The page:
SUPPOSE YOU wanted to create a federal program to help states educate poor children. How would you distribute the money? The obvious way would be to hand it out in direct proportion to the number of poor children in each state. But if that method ended up rewarding states that deliberately failed to spend a reasonable amount of their own money on education, you might decide it wasn't fair.
This dilemma accounts for the current quarrel in Congress over a formula for distributing about $2.66 billion in federal funds to help local school districts educate children from low-income homes.Unlike most politically generated formulas, this one is relatively straightforward. The principal criterion is the number of poor children in each state as measured by the most recent census. In 1974, when the formula was devised, this gave the relatively poor southern states a hefty part of the money.
But northern states argued that only counting children in poverty wasn't fair since it didn't take account of those northern states' higher per pupil costs, which reflected, in part anyway, a willingness to spend more of their own tax money on education. Ignoring that fact, they argued, would simply reward low-spending states for their parsimony.To address this concern, the final formula took account of such costs as well as of povery -- a compromise that reduced the South's share somewhat.
Now that the 1980 Census data are available, however, the South stands to lose substantial money. This is because it has prospered over the last decade, and the number of poor children in the region dropped substantially. Far from rejoicing at this success, southern legislators -- many of whom are no friends of federal aid to education -- are scrambling to keep their share of the pie. With the help of a research institute they devised a new formula.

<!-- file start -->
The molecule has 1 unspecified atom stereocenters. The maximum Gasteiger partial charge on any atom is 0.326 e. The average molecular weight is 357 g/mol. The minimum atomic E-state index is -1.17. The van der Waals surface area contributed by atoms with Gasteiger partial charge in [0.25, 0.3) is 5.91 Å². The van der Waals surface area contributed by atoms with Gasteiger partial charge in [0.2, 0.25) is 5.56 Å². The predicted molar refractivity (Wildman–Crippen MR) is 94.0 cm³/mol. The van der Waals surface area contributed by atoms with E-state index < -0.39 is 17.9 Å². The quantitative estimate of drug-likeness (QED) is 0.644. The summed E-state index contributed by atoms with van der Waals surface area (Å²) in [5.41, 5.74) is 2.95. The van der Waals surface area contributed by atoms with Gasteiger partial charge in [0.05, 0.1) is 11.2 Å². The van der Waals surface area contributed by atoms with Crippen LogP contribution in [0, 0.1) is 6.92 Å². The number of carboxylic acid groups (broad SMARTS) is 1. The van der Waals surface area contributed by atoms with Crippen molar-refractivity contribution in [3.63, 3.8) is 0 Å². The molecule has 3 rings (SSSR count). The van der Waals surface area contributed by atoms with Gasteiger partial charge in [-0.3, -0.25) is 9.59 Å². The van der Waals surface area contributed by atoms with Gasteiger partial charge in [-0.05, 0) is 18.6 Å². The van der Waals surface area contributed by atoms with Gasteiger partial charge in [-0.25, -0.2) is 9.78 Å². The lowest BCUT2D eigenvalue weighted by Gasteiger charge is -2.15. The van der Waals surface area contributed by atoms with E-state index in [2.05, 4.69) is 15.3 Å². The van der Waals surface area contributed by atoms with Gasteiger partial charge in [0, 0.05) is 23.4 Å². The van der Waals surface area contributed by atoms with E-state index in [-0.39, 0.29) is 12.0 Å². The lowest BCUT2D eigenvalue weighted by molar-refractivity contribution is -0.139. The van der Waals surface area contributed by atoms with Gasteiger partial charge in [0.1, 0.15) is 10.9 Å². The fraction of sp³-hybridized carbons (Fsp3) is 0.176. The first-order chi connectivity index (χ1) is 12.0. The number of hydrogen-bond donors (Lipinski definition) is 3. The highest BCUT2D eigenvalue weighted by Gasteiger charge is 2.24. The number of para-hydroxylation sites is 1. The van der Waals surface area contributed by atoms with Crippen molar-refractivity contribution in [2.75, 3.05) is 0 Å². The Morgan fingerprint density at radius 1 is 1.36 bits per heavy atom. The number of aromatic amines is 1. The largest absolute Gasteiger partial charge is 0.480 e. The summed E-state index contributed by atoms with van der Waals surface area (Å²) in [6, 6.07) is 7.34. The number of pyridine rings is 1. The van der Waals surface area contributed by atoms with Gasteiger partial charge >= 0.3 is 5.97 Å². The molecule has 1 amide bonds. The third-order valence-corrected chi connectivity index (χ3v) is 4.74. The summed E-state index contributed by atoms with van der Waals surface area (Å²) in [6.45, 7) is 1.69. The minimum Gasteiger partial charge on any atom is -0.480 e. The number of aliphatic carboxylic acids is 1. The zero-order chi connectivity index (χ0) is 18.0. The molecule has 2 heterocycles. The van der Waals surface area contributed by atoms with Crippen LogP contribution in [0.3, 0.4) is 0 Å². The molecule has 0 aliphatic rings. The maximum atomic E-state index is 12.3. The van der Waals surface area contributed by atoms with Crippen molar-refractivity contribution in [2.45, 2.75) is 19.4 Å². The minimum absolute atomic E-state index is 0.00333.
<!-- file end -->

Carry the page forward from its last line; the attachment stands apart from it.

The new formula would take account of a states' per capita income as a measure of its tax-raising capability. The idea has some merit, but it ignores the fact that, by a variety of means, most states of the South tax themselves very lightly even when their somewhat lower average incomes are taken into consideration.
Apart from its statistical properties, the new formula has the attractive political property of increasing aid to a majority of states -- thus ensuring Senate passage. The big losers would be the big industrial states, where the largest concentrations of poor children live.
Proponents of the change would like to slip it into law as a rider on a piece of must legislation or a major appropriation bill. That would be a bad way to amend so large and important an education program. Formula controversies are often bitter and always complicated. But that is no reason to try to run the thing through without anyone's quite understanding what has happened.